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            Electroconvulsive therapy: evidence and challenges.

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              Morbidity and mortality in the use of electroconvulsive therapy.

              There are a few large studies of the morbidity and mortality of electroconvulsive therapy (ECT). To add data to this literature, we performed a retrospective review of all the patients who underwent ECT at our institution between January 1, 1988, through December 31, 2001. We identified 2,279 patients who were given 17,394 ECT treatments during their first series. The median number of treatments received per patient was 7. Twenty-one patients (0.92%) experienced a complication at some time during their first series of ECT treatments. Cardiac complications, mostly arrhythmias, constituted the majority. However, none of the complications caused permanent injury, and none of the patients died during or immediately after ECT. There were 18 deaths within 30 days of the final treatment, none related to ECT. These data are concordant with those of other published large series, and we conclude that ECT is an extremely safe procedure.

                Author and article information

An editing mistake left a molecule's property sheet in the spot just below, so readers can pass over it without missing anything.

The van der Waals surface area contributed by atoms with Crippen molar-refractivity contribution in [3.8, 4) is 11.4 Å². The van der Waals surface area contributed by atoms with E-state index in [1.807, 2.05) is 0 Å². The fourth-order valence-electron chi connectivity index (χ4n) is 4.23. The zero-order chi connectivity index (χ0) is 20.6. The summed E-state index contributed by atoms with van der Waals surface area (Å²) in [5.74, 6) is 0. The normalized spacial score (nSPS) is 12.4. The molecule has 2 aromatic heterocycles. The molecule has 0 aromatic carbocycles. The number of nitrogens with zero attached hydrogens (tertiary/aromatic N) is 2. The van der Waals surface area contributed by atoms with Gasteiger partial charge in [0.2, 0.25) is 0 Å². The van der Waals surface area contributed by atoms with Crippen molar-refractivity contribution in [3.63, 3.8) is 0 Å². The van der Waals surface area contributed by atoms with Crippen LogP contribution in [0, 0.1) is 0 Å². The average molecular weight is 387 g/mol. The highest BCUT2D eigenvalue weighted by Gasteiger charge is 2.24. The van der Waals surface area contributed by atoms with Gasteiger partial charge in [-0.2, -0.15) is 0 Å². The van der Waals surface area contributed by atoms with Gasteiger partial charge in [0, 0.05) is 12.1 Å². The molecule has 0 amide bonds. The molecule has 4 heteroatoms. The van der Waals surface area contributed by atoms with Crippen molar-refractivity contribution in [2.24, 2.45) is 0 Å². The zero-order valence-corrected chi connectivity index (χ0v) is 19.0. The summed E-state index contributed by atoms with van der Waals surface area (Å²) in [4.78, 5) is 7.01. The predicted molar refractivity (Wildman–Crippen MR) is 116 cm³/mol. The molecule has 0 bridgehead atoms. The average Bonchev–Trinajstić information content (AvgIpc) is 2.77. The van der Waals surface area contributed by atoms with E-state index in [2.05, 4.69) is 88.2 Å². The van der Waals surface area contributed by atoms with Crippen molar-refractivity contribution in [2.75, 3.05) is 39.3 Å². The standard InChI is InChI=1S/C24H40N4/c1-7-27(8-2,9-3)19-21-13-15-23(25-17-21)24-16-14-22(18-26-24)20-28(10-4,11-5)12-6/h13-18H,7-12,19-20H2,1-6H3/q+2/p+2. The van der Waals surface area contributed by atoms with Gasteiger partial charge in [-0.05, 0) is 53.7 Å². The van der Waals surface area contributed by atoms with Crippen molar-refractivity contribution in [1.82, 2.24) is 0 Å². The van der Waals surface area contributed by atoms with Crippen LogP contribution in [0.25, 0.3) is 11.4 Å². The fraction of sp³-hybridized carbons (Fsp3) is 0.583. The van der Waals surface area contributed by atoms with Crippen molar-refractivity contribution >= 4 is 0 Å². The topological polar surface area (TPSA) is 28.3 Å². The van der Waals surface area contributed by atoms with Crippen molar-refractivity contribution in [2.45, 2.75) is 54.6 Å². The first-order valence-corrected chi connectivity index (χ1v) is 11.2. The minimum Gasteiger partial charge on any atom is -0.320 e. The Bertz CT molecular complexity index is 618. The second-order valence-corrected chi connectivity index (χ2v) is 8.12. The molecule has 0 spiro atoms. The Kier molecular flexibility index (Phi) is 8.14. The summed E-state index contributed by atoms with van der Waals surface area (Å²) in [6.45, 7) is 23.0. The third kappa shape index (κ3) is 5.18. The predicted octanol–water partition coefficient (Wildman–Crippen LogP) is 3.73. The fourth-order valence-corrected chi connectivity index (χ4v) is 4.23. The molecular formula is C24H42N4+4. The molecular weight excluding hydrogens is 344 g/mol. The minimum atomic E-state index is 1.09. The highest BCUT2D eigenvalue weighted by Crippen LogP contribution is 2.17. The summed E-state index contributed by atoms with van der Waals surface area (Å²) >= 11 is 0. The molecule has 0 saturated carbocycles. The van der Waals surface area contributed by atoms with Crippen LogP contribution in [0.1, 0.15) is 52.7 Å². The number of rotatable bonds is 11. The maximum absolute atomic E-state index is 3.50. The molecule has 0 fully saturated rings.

Anesth Essays Res
                Anesth Essays Res
                Anesthesia, Essays and Researches
                Medknow Publications & Media Pvt Ltd (India )
                Apr-Jun 2017
                : 11
                : 2
                : 354-358
                [1]Department of Anaesthesia and Critical Care, All India Institute of Medical Sciences, New Delhi, India
                [1 ]Department of Anaesthesia and Critical Care, SMS Medical College, Jaipur, Rajasthan, India
                [2 ]Department of Anaesthesiology, Critical Care and Pain Management, Institute of Medical Sciences, Banaras Hindu University, Varanasi, Uttar Pradesh, India
                [3 ]Psychiatry Centre, SMS Medical College, Jaipur, Rajasthan, India
                Author notes
                Address for correspondence: Dr. Mangi Lal Deganwa, 84-B, Shanti Niwas, Arjun Nagar, New Delhi, India. E-mail: mangilaldeganwa0606@ 123456gmail.com
                Copyright: © 2017 Anesthesia: Essays and Researches

                This is an open access article distributed under the terms of the Creative Commons Attribution-NonCommercial-ShareAlike 3.0 License, which allows others to remix, tweak, and build upon the work non-commercially, as long as the author is credited and the new creations are licensed under the identical terms.

                Original Article

                electroconvulsive therapy,hemodynamic response,oral clonidine